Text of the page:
And then Iran picks up the pace. Thinking Trump will keep letting it go? Why pick that fight? Except thinking they’ve got better options coming from Kerry.

As one commenter said:

“Basically the equivalent of one leaving a bar fight, some guy stabs him in the back and so he turns round and smashes him with a bottle. Still not sticking around but needs to show who’s boss.”

At any rate, granted the US has a lot to answer for in meddling where we shouldn’t have been. But Trump has in some sense himself said this on occasion, and was the one wanting out, while still wanting to be tougher on Iran.

Also, US evil doings doesn’t mean Iran hasn’t got weird agendas of its own. (The Iranian constitution has written into it an imperative for expansion, and it has inserted itself into Iraq’s power structure, made possible of course, and possibly necessitated, after the US wrecked Iraq).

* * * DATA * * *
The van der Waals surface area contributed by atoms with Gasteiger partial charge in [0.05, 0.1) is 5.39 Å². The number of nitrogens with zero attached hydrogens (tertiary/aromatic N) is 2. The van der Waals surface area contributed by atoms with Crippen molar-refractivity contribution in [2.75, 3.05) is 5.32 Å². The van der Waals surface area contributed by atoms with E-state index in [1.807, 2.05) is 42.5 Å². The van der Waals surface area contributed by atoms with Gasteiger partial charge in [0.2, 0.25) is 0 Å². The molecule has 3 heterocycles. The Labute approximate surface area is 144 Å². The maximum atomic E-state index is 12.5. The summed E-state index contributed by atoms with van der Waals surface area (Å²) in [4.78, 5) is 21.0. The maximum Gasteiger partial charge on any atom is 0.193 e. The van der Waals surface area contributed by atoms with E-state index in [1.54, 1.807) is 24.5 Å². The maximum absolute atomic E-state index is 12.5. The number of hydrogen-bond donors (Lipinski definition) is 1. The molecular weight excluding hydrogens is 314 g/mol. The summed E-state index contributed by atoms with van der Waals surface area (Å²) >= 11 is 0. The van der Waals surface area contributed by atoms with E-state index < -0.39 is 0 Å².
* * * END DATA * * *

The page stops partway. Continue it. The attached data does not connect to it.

Pincer movements of US Deep State continue to be at work.

Maybe Trump has internalized the logic for his own Machiavellian reasons: not letting Iran taunt him without harsh reprisal, likewise signaling to North Korea not to try to put one past Trump who can outcrazy rocketman. I think Trump is sincere in wanting out of the Middle East, but is also a ruthless realpolitik type when entities don’t cooperate with the deals he offers and also when they actively threaten the US embassy.

At any rate, a section of the deep state has for many years or decades wanted war with Iran, and they seemed to have enticed or lured both sides into getting very close to that, feeding on both sides’ vanities or proclivities, while also actively undermining Trump’s hand of cards.

– Kathleen League, Ph.D. (Philosophy), author of Adorno, Radical Negativity, and Cultural Critique: Utopia in the Map of the World (2010)